N2 - The benefits of physical activity (PA) on health and fitness are well known. Recently, it has become apparent from studies of heritability that there is a considerable genetic component to PA. However, PA is such complex phenotype that the measurement and quantification of it provide a challenge to a clearer understanding of its genetic basis. In this review we assessed available evidence from family and twin studies that have estimated the heritability of PA. Heritability is greater when evaluated by accelerometry compared to questionnaires, and for questionnaires higher in twin studies. Accelerometry studies suggest heritability of PA is around 51-56%. There have been many genome-wide linkage studies, candidate gene studies and four genome wide association studies (GWAS) to highlight specific genetic factors linked to different PA levels. These studies have generally failed to replicate identified loci with the exception of the melanocortin 4 receptor (MC4R) and this may be because of the variability in the measurement techniques used to characterise the behaviour. Future work should aim to standardise the procedures used to measure PA in the context of trying to identify genetic causes. The link of genetics to physical exercise is not so tight that it prevents voluntary interventions.

AB - The benefits of physical activity (PA) on health and fitness are well known. Recently, it has become apparent from studies of heritability that there is a considerable genetic component to PA. However, PA is such complex phenotype that the measurement and quantification of it provide a challenge to a clearer understanding of its genetic basis. In this review we assessed available evidence from family and twin studies that have estimated the heritability of PA. Heritability is greater when evaluated by accelerometry compared to questionnaires, and for questionnaires higher in twin studies. Accelerometry studies suggest heritability of PA is around 51-56%. There have been many genome-wide linkage studies, candidate gene studies and four genome wide association studies (GWAS) to highlight specific genetic factors linked to different PA levels. These studies have generally failed to replicate identified loci with the exception of the melanocortin 4 receptor (MC4R) and this may be because of the variability in the measurement techniques used to characterise the behaviour. Future work should aim to standardise the procedures used to measure PA in the context of trying to identify genetic causes. The link of genetics to physical exercise is not so tight that it prevents voluntary interventions.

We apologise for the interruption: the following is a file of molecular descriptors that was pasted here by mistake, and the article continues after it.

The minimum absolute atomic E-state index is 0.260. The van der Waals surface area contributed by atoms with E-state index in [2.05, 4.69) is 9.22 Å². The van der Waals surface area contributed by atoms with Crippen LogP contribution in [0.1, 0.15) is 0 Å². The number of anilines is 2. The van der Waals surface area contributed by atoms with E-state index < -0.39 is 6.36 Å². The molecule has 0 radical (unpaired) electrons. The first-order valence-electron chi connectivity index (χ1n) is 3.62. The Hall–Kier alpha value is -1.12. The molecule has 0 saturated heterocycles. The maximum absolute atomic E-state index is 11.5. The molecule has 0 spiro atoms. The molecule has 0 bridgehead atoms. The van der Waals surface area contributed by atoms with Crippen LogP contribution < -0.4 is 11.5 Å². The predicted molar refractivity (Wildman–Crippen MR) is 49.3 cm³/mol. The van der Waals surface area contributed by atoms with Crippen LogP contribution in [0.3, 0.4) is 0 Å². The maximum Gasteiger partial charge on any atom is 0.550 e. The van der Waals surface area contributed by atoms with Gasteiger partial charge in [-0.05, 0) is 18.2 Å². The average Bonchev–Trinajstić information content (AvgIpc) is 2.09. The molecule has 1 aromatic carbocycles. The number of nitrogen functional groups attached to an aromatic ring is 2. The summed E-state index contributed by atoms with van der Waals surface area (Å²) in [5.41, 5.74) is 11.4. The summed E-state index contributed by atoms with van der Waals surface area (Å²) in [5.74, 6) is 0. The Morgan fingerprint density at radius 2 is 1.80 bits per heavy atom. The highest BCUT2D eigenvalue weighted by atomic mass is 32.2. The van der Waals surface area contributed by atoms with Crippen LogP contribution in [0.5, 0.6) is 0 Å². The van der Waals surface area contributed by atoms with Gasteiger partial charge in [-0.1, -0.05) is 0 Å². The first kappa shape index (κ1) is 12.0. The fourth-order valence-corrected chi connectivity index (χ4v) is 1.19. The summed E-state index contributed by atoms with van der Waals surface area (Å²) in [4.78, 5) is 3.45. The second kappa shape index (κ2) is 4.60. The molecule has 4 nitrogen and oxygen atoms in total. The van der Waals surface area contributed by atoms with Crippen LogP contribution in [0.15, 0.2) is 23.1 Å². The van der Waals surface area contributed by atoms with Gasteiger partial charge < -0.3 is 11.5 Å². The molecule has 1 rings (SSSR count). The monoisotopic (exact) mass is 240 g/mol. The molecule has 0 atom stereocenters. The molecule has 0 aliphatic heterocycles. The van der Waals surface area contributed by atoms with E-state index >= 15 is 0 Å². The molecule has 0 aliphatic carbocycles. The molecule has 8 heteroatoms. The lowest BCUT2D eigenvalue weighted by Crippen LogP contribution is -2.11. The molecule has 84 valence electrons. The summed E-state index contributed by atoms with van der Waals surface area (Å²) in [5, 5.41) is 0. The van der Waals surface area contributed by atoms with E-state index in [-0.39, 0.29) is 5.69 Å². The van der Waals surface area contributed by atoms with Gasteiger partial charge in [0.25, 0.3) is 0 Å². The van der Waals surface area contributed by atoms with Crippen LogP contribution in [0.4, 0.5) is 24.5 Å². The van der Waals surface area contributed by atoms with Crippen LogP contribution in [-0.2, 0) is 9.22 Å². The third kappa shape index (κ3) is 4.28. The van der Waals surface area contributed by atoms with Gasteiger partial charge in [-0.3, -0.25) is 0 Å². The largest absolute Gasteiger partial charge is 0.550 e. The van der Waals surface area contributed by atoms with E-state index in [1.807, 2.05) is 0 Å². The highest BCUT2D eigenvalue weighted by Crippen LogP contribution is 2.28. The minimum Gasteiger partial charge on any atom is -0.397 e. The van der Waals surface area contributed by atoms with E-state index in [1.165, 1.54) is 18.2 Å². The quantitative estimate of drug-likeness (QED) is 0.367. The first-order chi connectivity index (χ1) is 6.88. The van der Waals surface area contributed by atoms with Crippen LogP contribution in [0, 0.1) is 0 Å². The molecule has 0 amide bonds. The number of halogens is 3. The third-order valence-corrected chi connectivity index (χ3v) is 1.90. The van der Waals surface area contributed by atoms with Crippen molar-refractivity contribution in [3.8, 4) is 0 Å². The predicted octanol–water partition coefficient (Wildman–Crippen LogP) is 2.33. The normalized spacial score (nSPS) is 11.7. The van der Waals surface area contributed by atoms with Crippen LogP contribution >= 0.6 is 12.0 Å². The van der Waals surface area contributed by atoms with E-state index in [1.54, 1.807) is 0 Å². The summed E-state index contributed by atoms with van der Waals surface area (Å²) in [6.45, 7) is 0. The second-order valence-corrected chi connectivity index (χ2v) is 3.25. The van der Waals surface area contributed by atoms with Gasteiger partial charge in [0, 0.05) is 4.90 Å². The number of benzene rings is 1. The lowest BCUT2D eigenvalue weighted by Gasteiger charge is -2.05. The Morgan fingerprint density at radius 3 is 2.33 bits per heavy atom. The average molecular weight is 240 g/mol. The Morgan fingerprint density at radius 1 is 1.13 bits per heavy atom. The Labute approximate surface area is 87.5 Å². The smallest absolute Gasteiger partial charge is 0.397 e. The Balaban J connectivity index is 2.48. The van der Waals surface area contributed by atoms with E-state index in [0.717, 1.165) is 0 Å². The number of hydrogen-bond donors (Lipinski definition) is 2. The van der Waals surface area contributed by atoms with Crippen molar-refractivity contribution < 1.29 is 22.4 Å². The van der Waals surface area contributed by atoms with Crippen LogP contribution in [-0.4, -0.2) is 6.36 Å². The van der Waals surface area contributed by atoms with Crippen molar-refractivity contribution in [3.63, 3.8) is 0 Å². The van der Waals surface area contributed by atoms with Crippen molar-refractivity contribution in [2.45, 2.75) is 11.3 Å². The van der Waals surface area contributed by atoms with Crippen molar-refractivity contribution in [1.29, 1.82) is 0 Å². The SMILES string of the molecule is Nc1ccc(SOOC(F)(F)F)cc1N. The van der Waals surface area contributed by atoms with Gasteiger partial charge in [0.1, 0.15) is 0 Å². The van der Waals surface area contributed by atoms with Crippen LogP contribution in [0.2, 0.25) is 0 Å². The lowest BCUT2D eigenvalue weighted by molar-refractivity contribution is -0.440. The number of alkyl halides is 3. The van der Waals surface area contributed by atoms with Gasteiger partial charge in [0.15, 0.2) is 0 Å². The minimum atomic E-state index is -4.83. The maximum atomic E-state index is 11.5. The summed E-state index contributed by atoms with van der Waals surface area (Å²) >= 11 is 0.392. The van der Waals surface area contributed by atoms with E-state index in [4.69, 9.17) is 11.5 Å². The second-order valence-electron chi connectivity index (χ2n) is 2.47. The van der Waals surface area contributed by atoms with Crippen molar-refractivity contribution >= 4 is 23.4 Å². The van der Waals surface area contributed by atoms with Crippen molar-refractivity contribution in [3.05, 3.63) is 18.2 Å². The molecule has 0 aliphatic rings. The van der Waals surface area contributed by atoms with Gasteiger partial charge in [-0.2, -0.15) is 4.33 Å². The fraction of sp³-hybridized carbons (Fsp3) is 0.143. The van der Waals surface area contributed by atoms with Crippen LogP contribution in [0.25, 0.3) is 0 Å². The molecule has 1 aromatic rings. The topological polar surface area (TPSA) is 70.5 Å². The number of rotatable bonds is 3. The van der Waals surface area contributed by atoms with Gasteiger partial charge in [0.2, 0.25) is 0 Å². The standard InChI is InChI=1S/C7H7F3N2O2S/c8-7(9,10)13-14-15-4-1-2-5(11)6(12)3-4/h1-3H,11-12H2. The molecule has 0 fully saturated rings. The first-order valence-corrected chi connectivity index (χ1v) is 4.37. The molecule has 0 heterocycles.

KW - BODY-MASS INDEX

KW - WIDE LINKAGE SCAN

KW - ALL-CAUSE MORTALITY

KW - ENVIRONMENTAL-INFLUENCES

KW - RECEPTOR GENE

KW - FTO GENE

KW - FAMILIAL AGGREGATION

KW - ENERGY-EXPENDITURE

KW - ACE GENE

KW - POLYMORPHISM

UR - http://www.scopus.com/inward/record.url?scp=85063968915&partnerID=8YFLogxK

UR - http://www.mendeley.com/research/genetic-factors-associated-human-physical-activity-genes-tight-prevent-exercising

UR - https://doi.org/10.1210/en.2018-00873

U2 - 10.1210/en.2018-00873

DO - 10.1210/en.2018-00873

M3 - Article

VL - 160

SP - 840

EP - 852

JO - Endocrinology

JF - Endocrinology

SN - 0013-7227

IS - 4

ER -